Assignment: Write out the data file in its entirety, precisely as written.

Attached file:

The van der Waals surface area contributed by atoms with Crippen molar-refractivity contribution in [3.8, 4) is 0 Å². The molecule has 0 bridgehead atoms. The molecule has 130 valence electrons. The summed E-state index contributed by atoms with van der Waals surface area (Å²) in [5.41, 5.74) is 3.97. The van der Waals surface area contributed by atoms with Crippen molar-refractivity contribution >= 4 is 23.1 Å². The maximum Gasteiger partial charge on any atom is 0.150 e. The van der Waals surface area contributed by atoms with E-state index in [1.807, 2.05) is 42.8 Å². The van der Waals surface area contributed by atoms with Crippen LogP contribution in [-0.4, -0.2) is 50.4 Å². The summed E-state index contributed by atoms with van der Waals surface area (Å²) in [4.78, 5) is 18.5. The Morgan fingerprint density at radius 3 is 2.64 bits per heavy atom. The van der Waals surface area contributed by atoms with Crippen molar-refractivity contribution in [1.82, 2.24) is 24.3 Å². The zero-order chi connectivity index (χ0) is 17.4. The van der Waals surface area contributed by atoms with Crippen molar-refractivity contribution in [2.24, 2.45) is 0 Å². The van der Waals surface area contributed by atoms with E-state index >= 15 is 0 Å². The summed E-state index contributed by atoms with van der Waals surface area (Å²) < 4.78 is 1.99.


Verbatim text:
The van der Waals surface area contributed by atoms with Crippen molar-refractivity contribution in [3.8, 4) is 0 Å². The molecule has 0 bridgehead atoms. The molecule has 130 valence electrons. The summed E-state index contributed by atoms with van der Waals surface area (Å²) in [5.41, 5.74) is 3.97. The van der Waals surface area contributed by atoms with Crippen molar-refractivity contribution >= 4 is 23.1 Å². The maximum Gasteiger partial charge on any atom is 0.150 e. The van der Waals surface area contributed by atoms with E-state index in [1.807, 2.05) is 42.8 Å². The van der Waals surface area contributed by atoms with Crippen LogP contribution in [-0.4, -0.2) is 50.4 Å². The summed E-state index contributed by atoms with van der Waals surface area (Å²) in [4.78, 5) is 18.5. The Morgan fingerprint density at radius 3 is 2.64 bits per heavy atom. The van der Waals surface area contributed by atoms with Crippen molar-refractivity contribution in [1.82, 2.24) is 24.3 Å². The zero-order chi connectivity index (χ0) is 17.4. The van der Waals surface area contributed by atoms with Crippen molar-refractivity contribution in [2.24, 2.45) is 0 Å². The van der Waals surface area contributed by atoms with E-state index >= 15 is 0 Å². The summed E-state index contributed by atoms with van der Waals surface area (Å²) < 4.78 is 1.99.